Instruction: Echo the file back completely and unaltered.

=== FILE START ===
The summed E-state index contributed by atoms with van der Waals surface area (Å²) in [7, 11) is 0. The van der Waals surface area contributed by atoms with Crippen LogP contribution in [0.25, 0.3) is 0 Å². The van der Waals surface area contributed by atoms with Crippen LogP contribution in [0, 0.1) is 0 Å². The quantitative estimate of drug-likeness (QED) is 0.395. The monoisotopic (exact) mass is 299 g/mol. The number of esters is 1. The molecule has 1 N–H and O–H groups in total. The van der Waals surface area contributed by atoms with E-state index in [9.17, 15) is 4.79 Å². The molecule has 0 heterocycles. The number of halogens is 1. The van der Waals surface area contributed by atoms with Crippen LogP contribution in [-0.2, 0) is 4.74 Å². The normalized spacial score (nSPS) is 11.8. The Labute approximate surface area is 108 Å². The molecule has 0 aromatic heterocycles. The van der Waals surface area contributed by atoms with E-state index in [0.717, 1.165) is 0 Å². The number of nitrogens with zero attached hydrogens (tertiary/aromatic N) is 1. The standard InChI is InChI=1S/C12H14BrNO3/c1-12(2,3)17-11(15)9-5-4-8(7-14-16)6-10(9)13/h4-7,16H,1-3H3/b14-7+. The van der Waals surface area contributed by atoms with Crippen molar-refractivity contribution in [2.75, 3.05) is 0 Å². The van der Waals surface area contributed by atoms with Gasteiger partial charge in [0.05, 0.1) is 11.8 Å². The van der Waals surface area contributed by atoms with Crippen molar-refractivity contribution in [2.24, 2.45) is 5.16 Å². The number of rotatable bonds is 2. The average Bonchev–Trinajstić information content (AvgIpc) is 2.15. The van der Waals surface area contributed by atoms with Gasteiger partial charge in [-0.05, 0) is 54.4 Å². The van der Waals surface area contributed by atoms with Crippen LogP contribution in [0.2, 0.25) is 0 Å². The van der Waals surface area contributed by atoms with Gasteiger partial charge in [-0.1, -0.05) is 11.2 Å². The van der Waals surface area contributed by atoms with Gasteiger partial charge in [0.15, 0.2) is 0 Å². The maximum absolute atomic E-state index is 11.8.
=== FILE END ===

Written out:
The summed E-state index contributed by atoms with van der Waals surface area (Å²) in [7, 11) is 0. The van der Waals surface area contributed by atoms with Crippen LogP contribution in [0.25, 0.3) is 0 Å². The van der Waals surface area contributed by atoms with Crippen LogP contribution in [0, 0.1) is 0 Å². The quantitative estimate of drug-likeness (QED) is 0.395. The monoisotopic (exact) mass is 299 g/mol. The number of esters is 1. The molecule has 1 N–H and O–H groups in total. The van der Waals surface area contributed by atoms with E-state index in [9.17, 15) is 4.79 Å². The molecule has 0 heterocycles. The number of halogens is 1. The van der Waals surface area contributed by atoms with Crippen LogP contribution in [-0.2, 0) is 4.74 Å². The normalized spacial score (nSPS) is 11.8. The Labute approximate surface area is 108 Å². The molecule has 0 aromatic heterocycles. The van der Waals surface area contributed by atoms with E-state index in [0.717, 1.165) is 0 Å². The number of nitrogens with zero attached hydrogens (tertiary/aromatic N) is 1. The standard InChI is InChI=1S/C12H14BrNO3/c1-12(2,3)17-11(15)9-5-4-8(7-14-16)6-10(9)13/h4-7,16H,1-3H3/b14-7+. The van der Waals surface area contributed by atoms with Crippen molar-refractivity contribution in [2.75, 3.05) is 0 Å². The van der Waals surface area contributed by atoms with Gasteiger partial charge in [0.05, 0.1) is 11.8 Å². The van der Waals surface area contributed by atoms with Crippen molar-refractivity contribution in [2.24, 2.45) is 5.16 Å². The number of rotatable bonds is 2. The average Bonchev–Trinajstić information content (AvgIpc) is 2.15. The van der Waals surface area contributed by atoms with Gasteiger partial charge in [-0.05, 0) is 54.4 Å². The van der Waals surface area contributed by atoms with Crippen LogP contribution in [0.2, 0.25) is 0 Å². The van der Waals surface area contributed by atoms with Gasteiger partial charge in [-0.1, -0.05) is 11.2 Å². The van der Waals surface area contributed by atoms with Gasteiger partial charge in [0.15, 0.2) is 0 Å². The maximum absolute atomic E-state index is 11.8.